Since fiberglass is made from glass, it can be easily damaged by water or steam. When installed in a bathroom, the panel will be exposed to steam from showers or hot tubs, as well as moisture from humid air inside the room. 

In addition, fiberglass does not retain heat very well and can trap moisture if left untreated with sealants that prevent mold growth on both sides of each tile (the bottom side should also be treated).

Home repairs can be expensive, but there are ways to save money and stretch your budget. Check out our pro tips on saving for home repairs to learn about strategies like setting aside a repair fund and using credit cards wisely to avoid high interest rates.

Your Shower Walls are Covered in Sheetrock, Not Backer Board

If you have sheetrock on your walls, you will need to remove the drywall and replace it with backer board. Sheetrock is not waterproof, so it does not make a good backer board.

You can use cement board for backer board. It’s made from cement and fiberglass mesh, which makes it really strong and durable.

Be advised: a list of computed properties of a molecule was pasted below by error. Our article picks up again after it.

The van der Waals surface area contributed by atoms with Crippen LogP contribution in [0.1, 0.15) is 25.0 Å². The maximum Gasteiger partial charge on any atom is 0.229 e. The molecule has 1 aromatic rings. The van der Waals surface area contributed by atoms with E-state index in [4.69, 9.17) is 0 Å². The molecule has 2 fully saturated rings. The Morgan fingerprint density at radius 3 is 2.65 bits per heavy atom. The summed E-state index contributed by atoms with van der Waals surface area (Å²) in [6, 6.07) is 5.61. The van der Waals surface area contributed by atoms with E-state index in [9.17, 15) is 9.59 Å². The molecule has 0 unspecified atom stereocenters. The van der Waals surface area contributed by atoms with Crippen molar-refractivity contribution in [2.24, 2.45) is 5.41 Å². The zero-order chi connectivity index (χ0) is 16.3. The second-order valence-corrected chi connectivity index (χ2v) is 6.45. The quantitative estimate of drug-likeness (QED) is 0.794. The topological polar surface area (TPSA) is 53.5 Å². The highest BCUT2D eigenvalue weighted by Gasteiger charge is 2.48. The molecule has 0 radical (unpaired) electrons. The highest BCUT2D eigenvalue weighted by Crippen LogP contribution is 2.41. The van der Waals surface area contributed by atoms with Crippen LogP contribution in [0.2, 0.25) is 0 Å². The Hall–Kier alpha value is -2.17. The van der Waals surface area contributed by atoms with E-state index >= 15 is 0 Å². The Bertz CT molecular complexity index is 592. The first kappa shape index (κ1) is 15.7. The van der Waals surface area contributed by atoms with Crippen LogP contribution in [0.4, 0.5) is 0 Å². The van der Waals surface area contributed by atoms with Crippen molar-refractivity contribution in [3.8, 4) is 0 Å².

This kind of material is great for bathrooms because it resists moisture better than other types of wallboard or plywood.

 You can also use tile backer board if you’re installing tile in your bathroom or shower area. Tile backer board is made from cement and plastic fibers as well as reinforced fibers that help keep its shape over time even after being exposed to moisture regularly

Your Tiles Are Underground and Not Here to Stay.

Let’s say you have a tile floor and it is not here to stay. It’s underground, so let’s assume it’ll be there for years and years. 

You’re wrong! You see, tiles are made of clay. Clay is kind of like dirt. Dirt is a lot like sand, except the dirt has more water in it than sand does (which is why people make mud pies with it). 

Sand comes from rocks because rocks are also made out of minerals (like calcium carbonate) that were once part of an ocean floor or river bottom but got buried over time by other stuff being built on top of them that eventually became soil—soil being mostly clay with some humus mixed in for good measure. 

If you’ve ever seen a photo from space where there was no water around anywhere, then you know how much soil looks like nothing but more soil spread out across miles upon miles until finally reaching an edge where there isn’t any more land at all except maybe another planet or star system far away from here!